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Historic Buildings See Life Again with Development Incentives 

Over the past couple of years, the Brownwood Municipal Development District (BMDD) has been making a series of strategic efforts to revitalize our downtown area. Downtown is full of charming historic buildings that have sat vacant for years. Thanks to new business incentives, entrepreneurs are increasingly bringing their dreams and visions to life in these [slightly dusty] gems. 

Brownwood has several historic buildings that have sat empty due to prohibitive costs of bringing the buildings up to code during renovations. Back in February, the City of Brownwood Development Services Director, Tim Murray, proposed an ordinance to reclassify 96 downtown Brownwood blocks as a “historic district.” 

The ordinance, which passed successfully, mitigates high renovation costs for business owners looking to move downtown and puts these vacant buildings back into action. Often builders are confined to using expensive materials to match the original bones as well as responsible for complex installations like sprinkler systems and electrical wiring. 

 

The ordinance provides some flexibility by: 

  • Eliminating the requirement that buildings be renovated in original state and materials 

  • Allowing property owners to apply for state and federal grant incentive programs

  • Reducing energy code requirements 

  • Providing additional relief of fire codes 

 

The BMDD has already seen a positive impact of the ordinance change with several businesses opting to restore downtown properties.

 

Wet, Dry and Damp Ordinances Streamline to Wet Rules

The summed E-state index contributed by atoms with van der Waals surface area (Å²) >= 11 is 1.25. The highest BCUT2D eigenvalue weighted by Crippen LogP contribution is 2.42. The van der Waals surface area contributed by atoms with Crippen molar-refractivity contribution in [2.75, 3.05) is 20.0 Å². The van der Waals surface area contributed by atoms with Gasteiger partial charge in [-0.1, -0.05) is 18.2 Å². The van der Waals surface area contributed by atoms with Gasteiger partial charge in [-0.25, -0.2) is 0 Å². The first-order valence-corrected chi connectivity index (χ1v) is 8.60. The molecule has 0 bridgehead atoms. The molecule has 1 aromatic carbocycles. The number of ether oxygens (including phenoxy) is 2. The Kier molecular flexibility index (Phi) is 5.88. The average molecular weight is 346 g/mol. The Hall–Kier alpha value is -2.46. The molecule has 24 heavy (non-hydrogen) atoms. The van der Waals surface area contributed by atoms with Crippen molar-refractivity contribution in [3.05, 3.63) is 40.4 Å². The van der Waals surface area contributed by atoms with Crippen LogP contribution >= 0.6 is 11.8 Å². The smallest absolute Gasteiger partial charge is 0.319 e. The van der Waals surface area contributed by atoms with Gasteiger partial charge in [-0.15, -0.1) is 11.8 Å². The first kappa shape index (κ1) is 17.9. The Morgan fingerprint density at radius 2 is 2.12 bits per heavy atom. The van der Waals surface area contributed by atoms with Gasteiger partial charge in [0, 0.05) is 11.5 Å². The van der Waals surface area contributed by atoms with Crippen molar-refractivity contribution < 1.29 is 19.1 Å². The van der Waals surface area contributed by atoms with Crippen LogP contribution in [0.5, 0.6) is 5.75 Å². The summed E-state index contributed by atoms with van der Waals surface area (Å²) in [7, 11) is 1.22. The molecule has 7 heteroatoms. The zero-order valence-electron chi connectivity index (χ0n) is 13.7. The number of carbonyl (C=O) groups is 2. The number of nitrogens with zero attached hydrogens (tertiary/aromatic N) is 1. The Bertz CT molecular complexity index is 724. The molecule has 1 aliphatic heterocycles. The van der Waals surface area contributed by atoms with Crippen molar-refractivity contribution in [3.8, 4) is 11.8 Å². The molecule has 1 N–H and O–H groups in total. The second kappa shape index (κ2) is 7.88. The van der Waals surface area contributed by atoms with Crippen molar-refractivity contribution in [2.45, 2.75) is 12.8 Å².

Thanks to a November county election that established one set of “wet” rules for businesses across the county. The change comes after nearly a century of mix-and-match ordinances that forced restaurant owners to operate on unequal ground when it came to the sale of alcohol. Now the playing field is leveled for hospitality businesses across Brown County!

“Since Prohibition, Texas allows elections to be held either countywide, in a justice of the peace precinct or in municipal city limits. There are now 10 different versions of legal sales. Since 1941, there have been at least 12 alcohol elections in Brown County, and since 1959, seven of the eight elections passed, legalizing five different versions of alcohol sales. Most elections were held in the cities, creating one set of rules for businesses inside the city limits and a different set of rules for businesses in the county.” - Brown County Committee for Better Business

BMDD is excited to welcome tourism-friendly, family-owned projects like Teddy’s Brewhaus (our first microbrewery), Pioneer Tap House (a craft beer project), event spaces and a cigar lounge to downtown Brownwood since implementation. 

 

Building Improvement for Funding 

In addition to the policy changes outlined above that advance business development in Brownwood, we see an increase in applications to the BMDD’s Building Improvement Incentive Program (BIIP). This program incentivizes the renovation and rehabilitation of Brownwood’s commercial buildings with matching grants of $20,000 for approved projects. 

 

Examples of recent projects include: 

  • Roof replacement (Glamour Shop); 

  • Roof, brick mortar repair, replacement of rotten wood, exterior painting, window sealing, door repair (Pure Prints) 

  • Complete re-facade of the outer wall, interior improvements, roof repair (Taylor Clinic) 

  • Exterior and interior structural improvements (Pioneer Tap House) 

  • Exterior and interior structural improvements (The Vault)  


Together with the relaxation in historic building renovation requirements, BIIP assistance is leveraging Brownwood’s resources in favor of entrepreneurs. Additionally, tax abatements, low-interest loans, capital improvements for infrastructure, and streamlined permitting are all incentives offered by the BMDD. Another incentive worth noting is Brownwood’s classification inside of an opportunity zone. This designation makes Brownwood an attractive community for investors with excess capital looking to reduce capital-gains tax burdens through long-term economic development projects. For a full list of incentives, click here

 

 

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